Although the breadth/depth issue in menu design has been identified to have significant effects on user performance, the effects of menu direction and dimension have not been well investigated, especially as iconic menus as concerned. This study investigated the effects of menu direction and dimension on user selection performance by using two different dimensions (sizes) of iconic menu systems (16·item and 32·item). The direction of the menus consisted of 'increasing' and 'decreasing', with the depth of menu ranging from 2 to 3 levels. The findings indicated that 'decreasing' direction menus were significantly quicker and more accurate than 'increasing' menus. However, for the smaller size menus (16 item menus), user performance accuracy was better with the 'increasing' direction menus. Overall, the results showed that 'decreasing' direction menus are superior to 'increasing' menus. It is suggested that for small size iconic menus (e.g., up to 32 items), items should be organized in 'decreasing' direction, especially when speed is of particular importance to the selection task.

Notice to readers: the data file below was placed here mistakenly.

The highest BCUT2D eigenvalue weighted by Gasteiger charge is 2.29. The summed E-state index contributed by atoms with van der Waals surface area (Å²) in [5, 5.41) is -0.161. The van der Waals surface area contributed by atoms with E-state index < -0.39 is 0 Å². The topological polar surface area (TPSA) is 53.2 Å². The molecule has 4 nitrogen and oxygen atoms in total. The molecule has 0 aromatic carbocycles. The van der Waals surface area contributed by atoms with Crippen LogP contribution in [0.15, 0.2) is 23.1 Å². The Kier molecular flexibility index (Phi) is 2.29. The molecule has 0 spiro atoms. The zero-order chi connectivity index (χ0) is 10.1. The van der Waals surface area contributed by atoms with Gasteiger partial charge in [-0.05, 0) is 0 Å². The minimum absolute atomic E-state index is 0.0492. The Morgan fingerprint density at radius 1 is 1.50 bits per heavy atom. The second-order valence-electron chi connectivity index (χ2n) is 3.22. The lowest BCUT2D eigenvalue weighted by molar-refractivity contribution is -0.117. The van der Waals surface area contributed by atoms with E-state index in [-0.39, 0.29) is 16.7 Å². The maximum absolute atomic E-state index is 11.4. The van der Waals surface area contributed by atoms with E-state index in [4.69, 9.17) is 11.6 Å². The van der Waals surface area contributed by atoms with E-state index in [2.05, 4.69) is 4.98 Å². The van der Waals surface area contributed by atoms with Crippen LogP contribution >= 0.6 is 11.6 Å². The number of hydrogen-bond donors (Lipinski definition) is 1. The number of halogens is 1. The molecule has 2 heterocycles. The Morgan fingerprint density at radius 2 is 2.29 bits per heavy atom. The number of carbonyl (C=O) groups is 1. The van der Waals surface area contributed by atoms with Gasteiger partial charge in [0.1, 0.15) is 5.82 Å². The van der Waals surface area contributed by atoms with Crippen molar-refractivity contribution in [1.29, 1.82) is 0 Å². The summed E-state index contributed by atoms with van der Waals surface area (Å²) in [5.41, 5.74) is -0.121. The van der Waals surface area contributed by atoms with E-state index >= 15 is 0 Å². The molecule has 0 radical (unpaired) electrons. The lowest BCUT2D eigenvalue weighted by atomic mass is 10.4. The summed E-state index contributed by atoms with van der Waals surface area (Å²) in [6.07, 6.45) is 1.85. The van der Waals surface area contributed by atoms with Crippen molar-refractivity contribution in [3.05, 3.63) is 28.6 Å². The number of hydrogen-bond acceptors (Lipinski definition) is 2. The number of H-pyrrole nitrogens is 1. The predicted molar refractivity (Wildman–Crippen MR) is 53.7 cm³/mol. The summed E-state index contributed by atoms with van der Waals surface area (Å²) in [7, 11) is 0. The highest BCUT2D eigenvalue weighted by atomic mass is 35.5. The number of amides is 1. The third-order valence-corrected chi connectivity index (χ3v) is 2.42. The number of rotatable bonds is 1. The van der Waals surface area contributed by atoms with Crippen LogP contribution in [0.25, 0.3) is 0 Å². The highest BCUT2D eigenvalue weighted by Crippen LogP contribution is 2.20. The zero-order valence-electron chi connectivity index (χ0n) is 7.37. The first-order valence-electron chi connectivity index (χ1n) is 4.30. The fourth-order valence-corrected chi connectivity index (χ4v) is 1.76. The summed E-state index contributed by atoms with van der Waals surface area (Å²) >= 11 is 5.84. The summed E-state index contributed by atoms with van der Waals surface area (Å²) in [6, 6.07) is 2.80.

|Original language||English (US)|
|Number of pages||5|
|Journal||Proceedings of the Human Factors Society|
|State||Published - Jan 1 1992|
|Event||Proceedings of the Human Factors Society 36th Annual Meeting. Part 2 (f 2) - Atlanta, GA, USA|
Duration: Oct 12 1992 → Oct 16 1992
ASJC Scopus subject areas